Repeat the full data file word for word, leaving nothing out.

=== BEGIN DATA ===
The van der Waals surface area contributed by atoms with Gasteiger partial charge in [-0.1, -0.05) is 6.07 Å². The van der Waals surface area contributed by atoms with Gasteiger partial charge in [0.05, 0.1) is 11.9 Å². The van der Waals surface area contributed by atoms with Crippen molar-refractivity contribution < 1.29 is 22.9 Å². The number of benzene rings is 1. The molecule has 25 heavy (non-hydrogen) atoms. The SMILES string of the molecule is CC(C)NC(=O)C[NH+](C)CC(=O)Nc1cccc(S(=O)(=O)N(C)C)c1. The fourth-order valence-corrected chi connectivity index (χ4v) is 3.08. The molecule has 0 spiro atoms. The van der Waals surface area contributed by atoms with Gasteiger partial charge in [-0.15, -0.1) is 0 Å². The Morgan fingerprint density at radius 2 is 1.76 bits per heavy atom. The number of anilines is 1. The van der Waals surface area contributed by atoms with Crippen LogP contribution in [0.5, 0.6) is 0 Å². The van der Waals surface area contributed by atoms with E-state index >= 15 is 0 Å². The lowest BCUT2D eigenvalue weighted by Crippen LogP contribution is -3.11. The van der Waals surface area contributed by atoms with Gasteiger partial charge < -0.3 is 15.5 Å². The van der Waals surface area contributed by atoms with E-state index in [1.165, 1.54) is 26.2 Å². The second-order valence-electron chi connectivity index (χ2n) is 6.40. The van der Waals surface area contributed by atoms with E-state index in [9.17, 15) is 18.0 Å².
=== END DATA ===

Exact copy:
The van der Waals surface area contributed by atoms with Gasteiger partial charge in [-0.1, -0.05) is 6.07 Å². The van der Waals surface area contributed by atoms with Gasteiger partial charge in [0.05, 0.1) is 11.9 Å². The van der Waals surface area contributed by atoms with Crippen molar-refractivity contribution < 1.29 is 22.9 Å². The number of benzene rings is 1. The molecule has 25 heavy (non-hydrogen) atoms. The SMILES string of the molecule is CC(C)NC(=O)C[NH+](C)CC(=O)Nc1cccc(S(=O)(=O)N(C)C)c1. The fourth-order valence-corrected chi connectivity index (χ4v) is 3.08. The molecule has 0 spiro atoms. The van der Waals surface area contributed by atoms with Gasteiger partial charge in [-0.15, -0.1) is 0 Å². The Morgan fingerprint density at radius 2 is 1.76 bits per heavy atom. The number of anilines is 1. The van der Waals surface area contributed by atoms with Crippen LogP contribution in [0.5, 0.6) is 0 Å². The van der Waals surface area contributed by atoms with E-state index >= 15 is 0 Å². The lowest BCUT2D eigenvalue weighted by Crippen LogP contribution is -3.11. The van der Waals surface area contributed by atoms with Gasteiger partial charge < -0.3 is 15.5 Å². The van der Waals surface area contributed by atoms with E-state index in [1.165, 1.54) is 26.2 Å². The second-order valence-electron chi connectivity index (χ2n) is 6.40. The van der Waals surface area contributed by atoms with E-state index in [9.17, 15) is 18.0 Å².